As Challenger interacts with a variety of landscapes and travels to some remote locales If you've ever been frustrated by news about the breakneck pace at which wildlife habitats are being destroyed, you will want to read poet Melanie Challenger's On Extinction, a meditation on humanity's appetite for destruction. As Challenger interacts with a variety of landscapes and travels to some remote locales, she asks questions about what it means to be human and what our relation to nature is or should be, questions that all of us need to be asking ourselves if wildlife is to survive.
Particularly interesting is her discussion of the notion -- prominent in the 19th century -- that humans who are highly adapted to a particular landscape, i. Challenger experiences a deep nostalgia for earlier times, when people quite naturally knew things like the names of wildflowers and birds, and existed in more harmony with the landscape.
Perhaps the most challenging of all the accomplishments of this book is that she manages to end it on a hopeful note. I didn't love this book at first. Actually, I didn't think I was going to make it through the first chapter. Maybe that's because I wasn't entirely sure what the premise was going to be. Anyway, the first chapter was really boring but I'm glad I continued to read. Once I started to figure it out and get into the flow, all my doubts vanished.
On Extinction: How We Became Estranged from Nature by Melanie Challenger
Not only is this book beautifully written but the author has an amazing capability to take you from one thought to another and then through a tangent, all wi I didn't love this book at first. Not only is this book beautifully written but the author has an amazing capability to take you from one thought to another and then through a tangent, all with seamless transitions.
I felt like I was inside of her mind. View 1 comment. Aug 16, Felicity rated it it was amazing. Beautifully written book, really draws your thoughts to the impact our behaviour has had on the natural world around us and what we find truly important in life. Like others, this book was not entirely what I was expecting it to be. Rather than a wholly philosophical look at modern people's estrangement from nature, this book takes both a wider and more narrow view at the destructiveness of humankind over time. Alternatively this book focuses upon the whaling industry and the mining industry, with brief stopovers for the general way the use of oil has impacted the environment and is changing the Inuit people's way of life.
I say this view is narrow, for s Like others, this book was not entirely what I was expecting it to be. I say this view is narrow, for she focuses primarily by way of visiting various places and interviewing the people there; she digs deep into the histories of singular places and how they have been affected rather than focusing upon the whole. This book is deeper for it does delve into the past, and draws connections between lack of place and connection to nature and rising suicide rates in some places.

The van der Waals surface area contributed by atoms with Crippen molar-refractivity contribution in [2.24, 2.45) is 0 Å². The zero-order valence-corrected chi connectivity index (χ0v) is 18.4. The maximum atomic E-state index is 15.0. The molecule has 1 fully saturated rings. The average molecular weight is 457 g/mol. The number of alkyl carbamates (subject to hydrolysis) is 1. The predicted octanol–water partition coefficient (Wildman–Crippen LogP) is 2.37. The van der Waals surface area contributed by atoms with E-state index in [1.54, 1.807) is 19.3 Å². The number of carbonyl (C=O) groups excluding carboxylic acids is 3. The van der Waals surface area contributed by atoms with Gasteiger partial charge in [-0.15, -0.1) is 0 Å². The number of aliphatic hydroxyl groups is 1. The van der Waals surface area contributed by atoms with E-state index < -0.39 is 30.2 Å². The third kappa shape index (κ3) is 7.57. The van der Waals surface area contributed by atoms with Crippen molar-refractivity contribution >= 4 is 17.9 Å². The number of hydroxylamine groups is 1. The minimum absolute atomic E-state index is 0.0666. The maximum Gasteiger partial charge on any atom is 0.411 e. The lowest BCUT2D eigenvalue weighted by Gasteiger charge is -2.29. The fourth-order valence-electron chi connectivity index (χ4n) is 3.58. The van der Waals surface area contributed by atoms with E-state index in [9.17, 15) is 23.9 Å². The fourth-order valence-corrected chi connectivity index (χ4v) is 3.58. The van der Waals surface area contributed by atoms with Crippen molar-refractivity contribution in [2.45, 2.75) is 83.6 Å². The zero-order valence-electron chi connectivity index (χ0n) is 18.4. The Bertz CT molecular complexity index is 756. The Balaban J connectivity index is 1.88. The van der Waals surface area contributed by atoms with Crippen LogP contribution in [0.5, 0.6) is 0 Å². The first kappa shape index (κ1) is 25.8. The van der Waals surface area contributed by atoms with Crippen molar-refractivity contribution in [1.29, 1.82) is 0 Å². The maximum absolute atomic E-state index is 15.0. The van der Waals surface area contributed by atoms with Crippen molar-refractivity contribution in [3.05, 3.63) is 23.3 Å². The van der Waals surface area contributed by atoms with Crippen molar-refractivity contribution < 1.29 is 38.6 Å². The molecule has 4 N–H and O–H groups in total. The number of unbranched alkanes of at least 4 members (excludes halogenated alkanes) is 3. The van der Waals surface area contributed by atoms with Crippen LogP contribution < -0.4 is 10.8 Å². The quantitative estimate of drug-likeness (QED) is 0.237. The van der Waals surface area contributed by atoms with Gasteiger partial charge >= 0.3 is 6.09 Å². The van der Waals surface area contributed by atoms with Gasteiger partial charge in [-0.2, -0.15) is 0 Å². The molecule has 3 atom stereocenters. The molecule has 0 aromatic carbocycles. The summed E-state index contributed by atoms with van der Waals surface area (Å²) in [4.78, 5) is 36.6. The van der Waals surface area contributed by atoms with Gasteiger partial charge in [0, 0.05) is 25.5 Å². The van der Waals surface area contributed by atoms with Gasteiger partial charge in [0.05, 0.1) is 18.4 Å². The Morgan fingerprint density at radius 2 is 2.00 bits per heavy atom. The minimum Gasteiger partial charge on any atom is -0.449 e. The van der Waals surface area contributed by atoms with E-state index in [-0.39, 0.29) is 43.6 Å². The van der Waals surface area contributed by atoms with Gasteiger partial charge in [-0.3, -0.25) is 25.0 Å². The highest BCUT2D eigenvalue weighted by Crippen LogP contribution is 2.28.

This is a beautiful book, poetically written and with the true heart of a Romantic at the center. There is beauty to be found in ruins, and confusion to be found in nostalgia. Nor is it just other species that are the victims of our rapacious knack for living. The word melancholy is significant.
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It is Challenger's belief that there are emotional responses to extinction, a kind of grief she characterises as nostalgia, and that such responses "might prove essential to fostering a more favourable approach to nature". Her starting place is a personal confession: that she is almost wholly ignorant of the natural world.
Shacked up in a cabin in west Penwith, she lacks the language to identify most of the plants and animals around her.
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In Richard Mabey's fine phrase, what she sees is little more than a "generalised green blur". While this impoverishment of knowledge is undoubtedly a common experience in our technologised century, it's by no means as universal as Challenger makes out, and her insistence that it's shared by her entire generation sits uneasily with the massive resurgence of interest in and writing about nature of the past decade.
Her habit of categorising feelings of affection or pleasure in the non-human world as automatically nostalgic is likewise problematic, since it risks a kind of fetishising of nature as vulnerable and delicate, a way of thinking that Mabey himself has done much to challenge. Despite a barrage of classical sources, among them Aristotle, Darwin, Rousseau and Shelley, there's a strange absence of contemporary voices here. Among those who might have enriched and complicated Challenger's arguments are the ecofeminist theorists and Bruce Chatwin, who wrote about Tierra del Fuego in In Patagonia , and pondered lifelong questions of savagery, nature and culture.
That said, Challenger is an exquisite writer.